Hospice of the Valleys has developed HAAP (Hospital Admission Avoidance Project), working in partnership with Aneurin Bevan University Health Board to support carers and help prevent frail patients from having to go into hospital.

Project & outcomes


Project overview

Caring for a loved one at home can be challenging for families and providing the right level of care can take its toll on carers’ own wellbeing. If a patient’s condition deteriorates it can lead to a crisis, which can be very stressful and might lead to the patient having to be admitted into hospital against their will.

Hospice of the Valleys is working in partnership with Aneurin Bevan University Health Board to help prevent frail patients who may or may not have palliative care needs from having to go into hospital. A Health Care Assistant (HCA) from the Hospice @ Home service supports patients with treatment plans at home, which helps prevent a crisis and avoid a hospital admission.

Referrals to HAAP (Hospital Admission Avoidance Project) come from a variety of sources such as GPs, community resource teams and social services. The referrals are mainly for people who have become unwell at home, do not wish to go into hospital and whose condition can be managed safely in their home. HAAP will provide support in the day or night, and carers often ask for night support.

HAAP is intended to be a short-term measure and provides each patient with seven “sits”. This allows the referrer time to put long-term support plans in place if required.


A pilot project ran from early 2021 and supported 29 patients with 90 night shifts and nine day shifts. During the first half of 2022, the project supported 31 patients with 129 night shifts.
The majority of referrals have come from social care services, who are concerned about elderly patients who are unwell with an infection and do not wish to go into hospital. The hospice has been able to support patients at home, monitoring their condition and giving respite to families and carers.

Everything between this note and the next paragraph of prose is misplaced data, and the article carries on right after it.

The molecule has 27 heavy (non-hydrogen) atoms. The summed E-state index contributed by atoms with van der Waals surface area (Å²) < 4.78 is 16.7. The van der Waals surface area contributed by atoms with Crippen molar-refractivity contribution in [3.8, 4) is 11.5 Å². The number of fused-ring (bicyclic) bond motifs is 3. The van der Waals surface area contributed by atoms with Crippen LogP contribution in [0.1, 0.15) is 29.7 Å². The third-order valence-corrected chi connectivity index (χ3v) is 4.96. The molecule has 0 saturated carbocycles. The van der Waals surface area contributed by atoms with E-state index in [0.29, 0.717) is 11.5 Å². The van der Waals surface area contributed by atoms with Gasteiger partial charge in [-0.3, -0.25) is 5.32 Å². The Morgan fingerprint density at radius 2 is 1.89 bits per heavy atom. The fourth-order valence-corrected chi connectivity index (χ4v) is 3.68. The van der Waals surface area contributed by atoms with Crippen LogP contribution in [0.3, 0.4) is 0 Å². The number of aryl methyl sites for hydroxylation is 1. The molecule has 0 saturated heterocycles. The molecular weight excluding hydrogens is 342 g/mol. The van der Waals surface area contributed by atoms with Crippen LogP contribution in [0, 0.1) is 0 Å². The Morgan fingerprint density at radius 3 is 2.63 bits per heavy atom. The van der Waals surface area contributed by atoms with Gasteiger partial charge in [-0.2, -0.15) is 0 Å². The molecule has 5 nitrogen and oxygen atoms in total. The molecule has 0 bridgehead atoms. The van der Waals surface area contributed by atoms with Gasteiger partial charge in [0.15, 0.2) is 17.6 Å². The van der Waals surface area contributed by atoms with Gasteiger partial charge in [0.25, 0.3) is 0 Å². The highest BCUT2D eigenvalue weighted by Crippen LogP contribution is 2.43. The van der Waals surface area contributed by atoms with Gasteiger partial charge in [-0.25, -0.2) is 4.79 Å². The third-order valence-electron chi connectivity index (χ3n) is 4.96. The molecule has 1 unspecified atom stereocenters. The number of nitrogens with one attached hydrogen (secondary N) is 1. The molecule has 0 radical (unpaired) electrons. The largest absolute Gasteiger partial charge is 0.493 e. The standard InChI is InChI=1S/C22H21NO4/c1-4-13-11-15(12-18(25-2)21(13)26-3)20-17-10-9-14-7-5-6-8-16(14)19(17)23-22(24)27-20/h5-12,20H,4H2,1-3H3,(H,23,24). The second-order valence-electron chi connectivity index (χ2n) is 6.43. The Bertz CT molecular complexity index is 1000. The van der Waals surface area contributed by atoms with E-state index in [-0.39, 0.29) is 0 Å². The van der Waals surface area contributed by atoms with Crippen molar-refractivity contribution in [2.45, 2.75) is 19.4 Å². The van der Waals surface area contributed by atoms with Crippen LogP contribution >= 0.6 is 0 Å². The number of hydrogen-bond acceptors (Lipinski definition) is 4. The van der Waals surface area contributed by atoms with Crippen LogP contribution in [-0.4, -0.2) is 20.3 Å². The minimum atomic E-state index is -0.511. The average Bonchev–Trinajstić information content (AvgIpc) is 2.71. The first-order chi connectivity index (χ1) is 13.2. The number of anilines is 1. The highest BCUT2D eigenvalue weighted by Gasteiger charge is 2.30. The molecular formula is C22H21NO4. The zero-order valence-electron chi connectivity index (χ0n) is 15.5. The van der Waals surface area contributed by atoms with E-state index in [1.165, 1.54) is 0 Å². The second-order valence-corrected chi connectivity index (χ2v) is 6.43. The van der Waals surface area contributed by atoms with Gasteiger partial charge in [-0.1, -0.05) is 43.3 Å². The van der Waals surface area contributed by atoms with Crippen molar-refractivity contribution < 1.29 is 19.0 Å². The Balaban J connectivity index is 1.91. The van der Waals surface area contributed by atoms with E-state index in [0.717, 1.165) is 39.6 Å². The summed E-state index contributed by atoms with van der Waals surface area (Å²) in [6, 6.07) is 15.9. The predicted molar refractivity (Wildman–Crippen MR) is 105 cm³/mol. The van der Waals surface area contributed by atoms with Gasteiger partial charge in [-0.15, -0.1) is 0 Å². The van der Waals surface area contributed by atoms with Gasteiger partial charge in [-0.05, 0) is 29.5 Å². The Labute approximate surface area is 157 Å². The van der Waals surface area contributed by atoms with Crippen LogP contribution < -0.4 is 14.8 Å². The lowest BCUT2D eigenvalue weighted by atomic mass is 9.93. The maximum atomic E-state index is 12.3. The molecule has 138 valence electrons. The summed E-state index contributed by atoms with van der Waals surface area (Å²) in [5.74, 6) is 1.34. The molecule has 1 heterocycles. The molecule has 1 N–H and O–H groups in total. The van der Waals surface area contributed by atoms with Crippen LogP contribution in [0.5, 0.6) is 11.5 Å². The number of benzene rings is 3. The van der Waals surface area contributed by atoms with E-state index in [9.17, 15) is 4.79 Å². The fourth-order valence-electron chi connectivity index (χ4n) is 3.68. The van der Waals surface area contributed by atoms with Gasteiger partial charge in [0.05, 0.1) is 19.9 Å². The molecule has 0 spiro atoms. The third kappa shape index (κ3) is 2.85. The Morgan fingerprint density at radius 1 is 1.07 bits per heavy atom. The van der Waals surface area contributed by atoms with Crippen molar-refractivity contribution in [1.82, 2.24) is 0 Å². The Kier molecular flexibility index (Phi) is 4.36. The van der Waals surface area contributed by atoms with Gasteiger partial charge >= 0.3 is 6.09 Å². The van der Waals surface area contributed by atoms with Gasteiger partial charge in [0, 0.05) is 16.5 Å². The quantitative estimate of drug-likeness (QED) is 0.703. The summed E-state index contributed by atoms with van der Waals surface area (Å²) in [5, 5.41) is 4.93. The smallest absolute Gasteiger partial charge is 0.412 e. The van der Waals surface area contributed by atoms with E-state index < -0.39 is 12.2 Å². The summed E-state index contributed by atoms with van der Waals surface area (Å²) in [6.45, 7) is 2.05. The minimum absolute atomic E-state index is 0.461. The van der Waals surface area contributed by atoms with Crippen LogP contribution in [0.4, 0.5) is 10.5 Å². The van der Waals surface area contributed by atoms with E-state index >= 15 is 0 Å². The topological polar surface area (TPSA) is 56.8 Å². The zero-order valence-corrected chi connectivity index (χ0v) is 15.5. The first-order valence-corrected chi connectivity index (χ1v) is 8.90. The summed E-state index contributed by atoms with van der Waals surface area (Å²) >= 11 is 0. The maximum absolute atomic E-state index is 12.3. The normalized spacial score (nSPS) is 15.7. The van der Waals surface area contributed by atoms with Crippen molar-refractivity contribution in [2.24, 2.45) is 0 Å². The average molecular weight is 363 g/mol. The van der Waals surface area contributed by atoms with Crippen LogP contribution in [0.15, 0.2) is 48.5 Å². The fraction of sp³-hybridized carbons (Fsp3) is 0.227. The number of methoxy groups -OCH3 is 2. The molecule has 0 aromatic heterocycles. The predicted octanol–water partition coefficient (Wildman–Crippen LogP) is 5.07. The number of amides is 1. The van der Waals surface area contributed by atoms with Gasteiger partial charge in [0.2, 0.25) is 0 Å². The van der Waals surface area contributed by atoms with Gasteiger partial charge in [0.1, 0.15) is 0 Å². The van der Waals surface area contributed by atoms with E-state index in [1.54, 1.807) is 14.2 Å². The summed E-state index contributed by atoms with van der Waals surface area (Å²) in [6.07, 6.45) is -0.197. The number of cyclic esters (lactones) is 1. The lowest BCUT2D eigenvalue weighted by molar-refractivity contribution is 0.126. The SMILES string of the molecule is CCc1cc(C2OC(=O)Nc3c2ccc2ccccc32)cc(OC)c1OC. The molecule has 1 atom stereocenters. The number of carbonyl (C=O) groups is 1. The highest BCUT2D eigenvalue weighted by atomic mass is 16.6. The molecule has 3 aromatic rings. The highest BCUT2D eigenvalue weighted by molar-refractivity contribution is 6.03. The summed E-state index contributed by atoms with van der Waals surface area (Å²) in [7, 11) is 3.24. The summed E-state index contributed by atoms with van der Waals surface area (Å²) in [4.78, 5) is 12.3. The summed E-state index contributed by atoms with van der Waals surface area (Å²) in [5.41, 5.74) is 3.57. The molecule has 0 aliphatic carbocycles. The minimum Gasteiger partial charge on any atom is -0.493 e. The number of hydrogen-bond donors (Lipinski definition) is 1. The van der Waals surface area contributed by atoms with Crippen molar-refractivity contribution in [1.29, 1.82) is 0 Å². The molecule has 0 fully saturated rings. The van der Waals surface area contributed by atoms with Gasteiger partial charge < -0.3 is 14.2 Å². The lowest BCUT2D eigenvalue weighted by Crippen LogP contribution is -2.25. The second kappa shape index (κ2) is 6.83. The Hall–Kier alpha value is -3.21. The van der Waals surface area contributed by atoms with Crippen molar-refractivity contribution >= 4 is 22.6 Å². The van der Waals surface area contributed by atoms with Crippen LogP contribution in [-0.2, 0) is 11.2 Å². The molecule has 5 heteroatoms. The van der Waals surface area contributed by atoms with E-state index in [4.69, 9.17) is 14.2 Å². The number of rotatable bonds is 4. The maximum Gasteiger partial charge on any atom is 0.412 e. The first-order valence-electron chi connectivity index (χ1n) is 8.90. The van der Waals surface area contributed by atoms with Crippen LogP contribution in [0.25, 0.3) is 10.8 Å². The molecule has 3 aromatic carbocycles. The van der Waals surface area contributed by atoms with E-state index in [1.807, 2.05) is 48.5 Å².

HAAP is providing patients and carers with the support they need and preventing patients from having to be admitted into hospital.  

White mug filled with tea plus two cookies

“It was such a relief to have help, the overnight sits meant that not only did my Dad have a night’s sleep (as he was exhausted) but we all as a family slept better”

Family carer

Facilitators, challenges & advice


Key facilitators

HAAP is run by Hospice of the Valleys’ Hospice @ Home team. This means a team of skilled healthcare support workers is able to provide specialist care for patients and families. At the end of the seven days of care provided by HAAP, the staff are able to give a comprehensive assessment of the needs of the patient and carer, which help health care professionals to plan care going forward.

The Hospice @ Home team have given presentations to a range of local groups to explain HAAP and the referral criteria.


There can be a quick turnover of staff in the statutory sector, so it is important to maintain regular contact with referring organisations. The HAAP team regularly send information about the project to relevant allied healthcare professionals.

Sometimes HAAP receives unsuccessful referrals – for example if social services are unable to provide the necessary support and are looking to bridge a gap, or if patients have been discharged from hospital without a full package of care. HAAP is not able to provide this level of support.

Tips and advice


Give clear guidance to all allied healthcare professionals who might be referring into the service about what the service does and does not provide. For example, if an individual needs care for more than seven days, HAAP is clear that there needs to be a longer-term plan in place.

Future development


Hospital admissions are at an all-time high and hospitals are having difficulties discharging patients due to lack of home care packages. More funding is needed to enable HAAP to meet this need.